Apple's upgraded Leopard operating system was set loose on Friday as trend-setting iPods and iPhones cause the ranks of Macintosh computer lovers to swell.
Eagerly-awaited by Apple's notoriously cultish followers, Leopard's release was delayed so the company's engineers could devote their time to getting iPhones to market in the United States in June.
Leopard features include playful 'iChat' video-conferencing and a 'Time Machine that resurrects lost data. Time Machine was inspired by a survey that indicated only 26 per cent of Macintosh users regularly backed up information on their machines to avoid losing it forever in system crashes.
The feature automatically copies music, pictures, applications, files and 'absolutely everything' a person puts on their Macintosh, according to Apple vice president of platform experience Scott Forstall. The operating system enables people to remotely search for files on all computers connected to their network.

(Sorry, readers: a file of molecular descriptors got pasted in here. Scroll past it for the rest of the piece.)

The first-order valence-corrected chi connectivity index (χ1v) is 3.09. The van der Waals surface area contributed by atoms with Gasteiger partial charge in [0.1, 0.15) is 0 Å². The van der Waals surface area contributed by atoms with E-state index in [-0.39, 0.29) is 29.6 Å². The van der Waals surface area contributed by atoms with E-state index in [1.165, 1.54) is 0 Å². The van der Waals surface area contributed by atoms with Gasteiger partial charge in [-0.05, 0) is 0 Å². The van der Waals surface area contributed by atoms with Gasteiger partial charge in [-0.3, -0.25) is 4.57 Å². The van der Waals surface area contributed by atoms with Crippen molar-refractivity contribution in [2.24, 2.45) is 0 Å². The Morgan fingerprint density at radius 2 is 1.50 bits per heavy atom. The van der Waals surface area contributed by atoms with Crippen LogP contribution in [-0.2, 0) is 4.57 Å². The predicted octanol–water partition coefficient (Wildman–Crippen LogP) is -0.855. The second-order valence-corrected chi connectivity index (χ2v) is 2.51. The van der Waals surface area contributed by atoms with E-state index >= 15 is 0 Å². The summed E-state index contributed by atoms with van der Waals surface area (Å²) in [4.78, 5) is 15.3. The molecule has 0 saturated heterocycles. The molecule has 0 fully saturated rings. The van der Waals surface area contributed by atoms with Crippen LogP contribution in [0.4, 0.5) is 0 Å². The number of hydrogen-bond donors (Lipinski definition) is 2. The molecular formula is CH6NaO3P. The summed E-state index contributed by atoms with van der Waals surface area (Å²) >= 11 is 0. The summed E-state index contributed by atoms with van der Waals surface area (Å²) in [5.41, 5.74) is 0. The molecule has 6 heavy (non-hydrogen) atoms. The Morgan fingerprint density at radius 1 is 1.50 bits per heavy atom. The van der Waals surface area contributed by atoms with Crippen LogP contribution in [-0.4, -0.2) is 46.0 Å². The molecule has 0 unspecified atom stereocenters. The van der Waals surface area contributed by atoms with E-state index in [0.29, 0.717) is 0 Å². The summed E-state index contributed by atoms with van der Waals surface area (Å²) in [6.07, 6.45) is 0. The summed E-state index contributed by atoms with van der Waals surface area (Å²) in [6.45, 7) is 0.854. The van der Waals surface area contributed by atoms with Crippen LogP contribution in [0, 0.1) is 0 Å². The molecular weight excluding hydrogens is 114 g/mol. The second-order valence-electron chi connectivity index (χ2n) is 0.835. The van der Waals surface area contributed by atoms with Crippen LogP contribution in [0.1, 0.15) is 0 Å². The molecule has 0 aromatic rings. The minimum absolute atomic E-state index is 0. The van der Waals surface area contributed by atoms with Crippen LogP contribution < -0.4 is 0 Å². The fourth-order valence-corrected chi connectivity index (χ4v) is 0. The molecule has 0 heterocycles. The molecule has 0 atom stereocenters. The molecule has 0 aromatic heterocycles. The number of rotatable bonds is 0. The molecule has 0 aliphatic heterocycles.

Leopard also has simple tools for people to create "widget" applications that stream feeds such as news or syndicated cartoons from websites onto small windows on computer screens. It includes improved text-reading, Braille support, and closed-captioning for people with disabilities.
Modifications to iChat allow people linked via web cameras to share slide show presentations, playfully distort their pictures or insert fake backdrops.
Rival Microsoft, whose software powers 90 per cent of the world's computers, released its own new operating system, Vista, in January.
Apple has been leveraging the popularity of its market-dominating iPod MP3-players and innovative iPhones to build on it's following of Macintosh users, according to industry analysts.